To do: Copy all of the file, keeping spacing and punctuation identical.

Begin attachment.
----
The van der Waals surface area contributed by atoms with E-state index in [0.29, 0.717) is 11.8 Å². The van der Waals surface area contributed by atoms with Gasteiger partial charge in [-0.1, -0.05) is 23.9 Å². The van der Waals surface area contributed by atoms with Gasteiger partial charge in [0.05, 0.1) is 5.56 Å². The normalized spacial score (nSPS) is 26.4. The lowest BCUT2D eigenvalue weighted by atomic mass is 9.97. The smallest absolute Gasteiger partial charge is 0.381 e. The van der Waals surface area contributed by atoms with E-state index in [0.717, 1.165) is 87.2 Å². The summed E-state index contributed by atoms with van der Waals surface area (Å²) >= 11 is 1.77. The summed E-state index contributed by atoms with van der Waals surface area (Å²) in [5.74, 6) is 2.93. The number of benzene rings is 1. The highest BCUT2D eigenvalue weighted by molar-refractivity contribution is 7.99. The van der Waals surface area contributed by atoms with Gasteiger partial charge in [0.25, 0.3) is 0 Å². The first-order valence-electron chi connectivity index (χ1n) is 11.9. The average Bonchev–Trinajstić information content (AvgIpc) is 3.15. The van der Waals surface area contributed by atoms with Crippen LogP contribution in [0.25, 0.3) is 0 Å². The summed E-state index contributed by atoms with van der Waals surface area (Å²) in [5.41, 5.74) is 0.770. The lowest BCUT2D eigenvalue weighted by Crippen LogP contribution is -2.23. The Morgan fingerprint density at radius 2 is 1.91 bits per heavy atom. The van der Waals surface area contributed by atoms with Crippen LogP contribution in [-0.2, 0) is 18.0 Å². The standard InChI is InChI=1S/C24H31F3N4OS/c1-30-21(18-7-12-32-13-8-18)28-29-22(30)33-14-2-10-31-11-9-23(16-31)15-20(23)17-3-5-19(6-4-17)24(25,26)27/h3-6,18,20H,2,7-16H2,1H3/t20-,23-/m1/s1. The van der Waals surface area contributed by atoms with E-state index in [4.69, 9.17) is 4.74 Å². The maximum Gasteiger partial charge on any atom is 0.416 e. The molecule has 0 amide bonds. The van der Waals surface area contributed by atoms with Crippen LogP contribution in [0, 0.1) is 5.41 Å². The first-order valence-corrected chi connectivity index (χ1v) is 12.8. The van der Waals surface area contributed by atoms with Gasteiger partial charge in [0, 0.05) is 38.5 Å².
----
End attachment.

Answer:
The van der Waals surface area contributed by atoms with E-state index in [0.29, 0.717) is 11.8 Å². The van der Waals surface area contributed by atoms with Gasteiger partial charge in [-0.1, -0.05) is 23.9 Å². The van der Waals surface area contributed by atoms with Gasteiger partial charge in [0.05, 0.1) is 5.56 Å². The normalized spacial score (nSPS) is 26.4. The lowest BCUT2D eigenvalue weighted by atomic mass is 9.97. The smallest absolute Gasteiger partial charge is 0.381 e. The van der Waals surface area contributed by atoms with E-state index in [0.717, 1.165) is 87.2 Å². The summed E-state index contributed by atoms with van der Waals surface area (Å²) >= 11 is 1.77. The summed E-state index contributed by atoms with van der Waals surface area (Å²) in [5.74, 6) is 2.93. The number of benzene rings is 1. The highest BCUT2D eigenvalue weighted by molar-refractivity contribution is 7.99. The van der Waals surface area contributed by atoms with Gasteiger partial charge in [0.25, 0.3) is 0 Å². The first-order valence-electron chi connectivity index (χ1n) is 11.9. The average Bonchev–Trinajstić information content (AvgIpc) is 3.15. The van der Waals surface area contributed by atoms with Crippen LogP contribution in [0.25, 0.3) is 0 Å². The summed E-state index contributed by atoms with van der Waals surface area (Å²) in [5.41, 5.74) is 0.770. The lowest BCUT2D eigenvalue weighted by Crippen LogP contribution is -2.23. The Morgan fingerprint density at radius 2 is 1.91 bits per heavy atom. The van der Waals surface area contributed by atoms with Crippen LogP contribution in [-0.2, 0) is 18.0 Å². The standard InChI is InChI=1S/C24H31F3N4OS/c1-30-21(18-7-12-32-13-8-18)28-29-22(30)33-14-2-10-31-11-9-23(16-31)15-20(23)17-3-5-19(6-4-17)24(25,26)27/h3-6,18,20H,2,7-16H2,1H3/t20-,23-/m1/s1. The van der Waals surface area contributed by atoms with E-state index in [4.69, 9.17) is 4.74 Å². The maximum Gasteiger partial charge on any atom is 0.416 e. The molecule has 0 amide bonds. The van der Waals surface area contributed by atoms with Crippen LogP contribution in [0, 0.1) is 5.41 Å². The first-order valence-corrected chi connectivity index (χ1v) is 12.8. The van der Waals surface area contributed by atoms with Gasteiger partial charge in [0, 0.05) is 38.5 Å².